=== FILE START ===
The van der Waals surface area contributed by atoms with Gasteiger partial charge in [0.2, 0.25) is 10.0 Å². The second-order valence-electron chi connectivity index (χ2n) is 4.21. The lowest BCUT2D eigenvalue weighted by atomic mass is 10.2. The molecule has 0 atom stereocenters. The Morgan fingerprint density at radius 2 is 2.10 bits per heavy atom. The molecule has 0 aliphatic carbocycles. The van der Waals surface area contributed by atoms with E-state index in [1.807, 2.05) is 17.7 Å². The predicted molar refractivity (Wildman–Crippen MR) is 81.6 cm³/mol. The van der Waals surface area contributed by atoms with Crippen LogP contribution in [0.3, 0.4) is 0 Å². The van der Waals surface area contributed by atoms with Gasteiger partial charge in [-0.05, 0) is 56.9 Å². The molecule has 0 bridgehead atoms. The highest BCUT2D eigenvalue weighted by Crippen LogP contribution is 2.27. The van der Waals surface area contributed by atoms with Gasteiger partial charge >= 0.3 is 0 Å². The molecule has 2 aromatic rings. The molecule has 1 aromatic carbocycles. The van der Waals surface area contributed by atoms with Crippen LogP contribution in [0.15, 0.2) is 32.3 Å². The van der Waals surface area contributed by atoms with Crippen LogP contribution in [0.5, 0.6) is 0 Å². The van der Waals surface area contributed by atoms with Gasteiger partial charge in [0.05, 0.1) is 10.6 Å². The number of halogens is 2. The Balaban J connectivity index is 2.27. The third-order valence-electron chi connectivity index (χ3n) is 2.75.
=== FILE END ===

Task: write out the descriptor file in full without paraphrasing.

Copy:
The van der Waals surface area contributed by atoms with Gasteiger partial charge in [0.2, 0.25) is 10.0 Å². The second-order valence-electron chi connectivity index (χ2n) is 4.21. The lowest BCUT2D eigenvalue weighted by atomic mass is 10.2. The molecule has 0 atom stereocenters. The Morgan fingerprint density at radius 2 is 2.10 bits per heavy atom. The molecule has 0 aliphatic carbocycles. The van der Waals surface area contributed by atoms with E-state index in [1.807, 2.05) is 17.7 Å². The predicted molar refractivity (Wildman–Crippen MR) is 81.6 cm³/mol. The van der Waals surface area contributed by atoms with Crippen LogP contribution in [0.3, 0.4) is 0 Å². The van der Waals surface area contributed by atoms with Gasteiger partial charge in [-0.05, 0) is 56.9 Å². The molecule has 0 bridgehead atoms. The highest BCUT2D eigenvalue weighted by Crippen LogP contribution is 2.27. The van der Waals surface area contributed by atoms with Gasteiger partial charge >= 0.3 is 0 Å². The molecule has 2 aromatic rings. The molecule has 1 aromatic carbocycles. The van der Waals surface area contributed by atoms with Crippen LogP contribution in [0.15, 0.2) is 32.3 Å². The van der Waals surface area contributed by atoms with Crippen LogP contribution in [0.5, 0.6) is 0 Å². The van der Waals surface area contributed by atoms with Gasteiger partial charge in [0.05, 0.1) is 10.6 Å². The number of halogens is 2. The Balaban J connectivity index is 2.27. The third-order valence-electron chi connectivity index (χ3n) is 2.75.